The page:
Check Engine Light and Cam Sensor - AutoZone Car Care
e-Reader/_/N-25iq In the third installment of the AutoZone Complete Car
Care - Check Engine Light Series, Bruce Bonebrake shows you how to
troubleshoot the Camshaft Position Sensor. Learn how to use this
information to diagnose and target the cause of your vehicle's check engine
2003 Nissan Altima S - Camshaft & Crankshaft Position Sensors
2003 Nissan Altima S 2.5L W/Automatic Transmission
INTERMITTENT NO-STARTS & ROUGH-STARTS WITH NO DTCs SET.
A LOCAL AUTOSHOP HAD REPLACED ONLY THE CAMSHAFT POSITION SENSOR, MADE SURE
NO DTCs PRESENT AND OPS CHECK GOOD.
HOWEVER, THE PROBLEM RETURNED.
NOW, THE SAME AUTOSHOP BELIEVES THAT THE FAULT IS WITH THE TRANSMISSION
FLEX PLATE, WHICH MAY HAVE DAMAGED THE CRANKSHAFT POSITION SENSOR AS WELL,
ACCORDING TO HIM.
ESTIMATE IS AT ~$750.
The mechanic didn't try to replace the Crankshaft sensor alone, he went
straight for the Tranny drop. I figured go with the cheap fix first. If it
comes back, then we will look into the Flex Plate.
I replaced the recently replaced Camshaft sensor & the never been replaced
Crankshaft sensor. So far, so good.
Replacing the Camshaft sensor is a 2-minute job.
The Crankshaft sensor will likely take 30 times as long.
It seems like the Old Crankshaft Position sensor I removed was a bit high
on a resistance check, when compared to brand new sensors. With too high a
resistance value, the sensor may not make use of the full voltage it is
receiving and/or it may not return the required amount of voltage to the
Powertrain Control Module (PCM), which will lead to irregular engine
operation or a no-start condition.
Both Camshaft & Crankshaft sensors are the same part number. The 3rd
version of the sensor is encased in metal, not plastic.
The OEM part number is 23731-6N21A ($44 us)
The old part numbers were encased in plastic. These part numbers should not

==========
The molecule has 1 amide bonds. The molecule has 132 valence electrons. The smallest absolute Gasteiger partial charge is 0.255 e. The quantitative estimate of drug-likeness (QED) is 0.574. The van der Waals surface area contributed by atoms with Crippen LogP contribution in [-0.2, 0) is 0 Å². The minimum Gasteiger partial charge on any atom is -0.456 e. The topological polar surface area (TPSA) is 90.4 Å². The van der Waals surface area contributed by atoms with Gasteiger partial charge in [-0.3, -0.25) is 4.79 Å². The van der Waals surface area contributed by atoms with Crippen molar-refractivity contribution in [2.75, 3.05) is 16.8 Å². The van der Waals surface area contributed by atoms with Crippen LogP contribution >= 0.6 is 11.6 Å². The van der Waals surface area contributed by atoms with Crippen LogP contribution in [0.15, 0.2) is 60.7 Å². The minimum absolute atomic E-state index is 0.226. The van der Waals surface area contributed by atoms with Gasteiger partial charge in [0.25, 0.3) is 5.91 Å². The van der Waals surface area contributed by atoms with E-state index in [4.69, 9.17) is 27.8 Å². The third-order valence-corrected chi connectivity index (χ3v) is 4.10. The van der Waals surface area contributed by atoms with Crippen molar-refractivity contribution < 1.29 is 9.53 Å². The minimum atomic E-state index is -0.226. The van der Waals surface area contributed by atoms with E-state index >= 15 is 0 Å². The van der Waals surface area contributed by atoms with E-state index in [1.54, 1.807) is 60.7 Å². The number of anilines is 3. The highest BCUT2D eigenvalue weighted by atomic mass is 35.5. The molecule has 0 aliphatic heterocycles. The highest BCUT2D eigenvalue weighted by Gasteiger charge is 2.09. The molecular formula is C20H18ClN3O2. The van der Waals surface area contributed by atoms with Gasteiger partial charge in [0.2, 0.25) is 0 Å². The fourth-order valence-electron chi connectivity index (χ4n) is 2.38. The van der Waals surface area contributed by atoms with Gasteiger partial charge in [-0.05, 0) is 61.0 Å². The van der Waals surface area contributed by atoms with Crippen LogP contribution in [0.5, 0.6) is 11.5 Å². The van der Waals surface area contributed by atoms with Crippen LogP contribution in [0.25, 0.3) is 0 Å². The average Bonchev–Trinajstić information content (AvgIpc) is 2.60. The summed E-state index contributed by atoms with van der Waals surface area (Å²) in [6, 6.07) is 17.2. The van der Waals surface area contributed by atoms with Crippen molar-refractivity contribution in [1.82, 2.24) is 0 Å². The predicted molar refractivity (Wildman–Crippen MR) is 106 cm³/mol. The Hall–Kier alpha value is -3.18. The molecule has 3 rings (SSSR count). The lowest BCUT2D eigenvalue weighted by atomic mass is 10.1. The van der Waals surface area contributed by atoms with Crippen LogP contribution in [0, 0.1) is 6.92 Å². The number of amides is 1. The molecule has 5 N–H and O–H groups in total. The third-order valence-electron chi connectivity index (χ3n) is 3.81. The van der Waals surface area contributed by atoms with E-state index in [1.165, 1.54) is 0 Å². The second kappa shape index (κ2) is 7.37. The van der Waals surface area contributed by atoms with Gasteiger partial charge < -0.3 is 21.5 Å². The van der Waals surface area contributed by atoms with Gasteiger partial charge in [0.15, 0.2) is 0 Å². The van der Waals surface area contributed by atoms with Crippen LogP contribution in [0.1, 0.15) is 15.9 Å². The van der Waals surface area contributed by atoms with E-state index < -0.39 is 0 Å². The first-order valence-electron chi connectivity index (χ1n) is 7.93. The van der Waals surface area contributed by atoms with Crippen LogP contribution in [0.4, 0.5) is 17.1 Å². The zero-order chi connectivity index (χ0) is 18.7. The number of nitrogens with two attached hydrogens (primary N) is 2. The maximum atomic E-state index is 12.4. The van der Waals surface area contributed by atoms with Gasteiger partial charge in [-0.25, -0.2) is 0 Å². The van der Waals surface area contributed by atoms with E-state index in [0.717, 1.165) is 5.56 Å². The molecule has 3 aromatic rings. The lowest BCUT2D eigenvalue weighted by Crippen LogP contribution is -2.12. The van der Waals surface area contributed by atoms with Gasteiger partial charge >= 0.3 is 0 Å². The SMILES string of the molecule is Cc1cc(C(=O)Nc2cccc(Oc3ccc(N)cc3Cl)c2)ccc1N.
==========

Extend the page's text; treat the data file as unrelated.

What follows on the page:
be used: 23731-8J005 & 23731-8J006
FOR ONLINE PART PURCHASE:
"DIGITALDXING" PROVIDED THE LINKS LISTED BELOW AND POSTED SOME PICTURES
(2003 NISSAN ALTIMA 2.5L)
"PAUL" POSTED HIS PICUTRES HERE (2002 NISSAN ALTIMA 2.5L)
"DENTNSHELL" POSTED HIS FIX HERE (2005 NISSAN ALTIMA 2.5L)
"MULEMAN" POSTED A GREAT STEP-BY-STEP WRITE UP WITH PICTURES HERE (2006
NISSAN ALTIMA 2.5L)
Thanks a bunch, muleman.
...ACTUALLY, THAT WHOLE THREAD AT NISSANCLUB.COM IS A GOOD READ.
Best Answer - Chosen by Voters
Nissan recalls that problem to reprogram the ECU. What happens the crank
sensor electrical terminals seep oil into the crank sensors plug. The new
metal crank sensors correct this problem. Location of this sensor on the
back of the motor is difficult to change and you need gorrilia finger grip
to depress the connector green lock and remove the sensor. Depending on
your cars Vin# Recall Campaign # R0712 NHTSA# 07V-527. Hopefully your
factory warranty replaces the sensor no charge 5yr/60,000 mile. The
campaign only covers the ECM reprogram. The ECM reprogram makes both
sensors act as one so either will allow the car to start. Stalling and not
starting is a safety risk.
Nissan Master Technician (John Paul)
For some information on related DTC faults:
nissan maxima 3.5 camshaft position sensor or camshaft sensor
check engine light came on. played around with the car a little more. the
car stalls. when shifting to reverse hard shift. when placing car in D hard
shift. when you drive it, it starts off in 5th gear. when put into
tiptronic mode the shifter reads has gear 5. now when driving i have only 2
gears in tiptronic mode. im assuming 5 and maybe 3 or 4. later on that day
i turned the car on and everything went away, the hard crank, the stalling,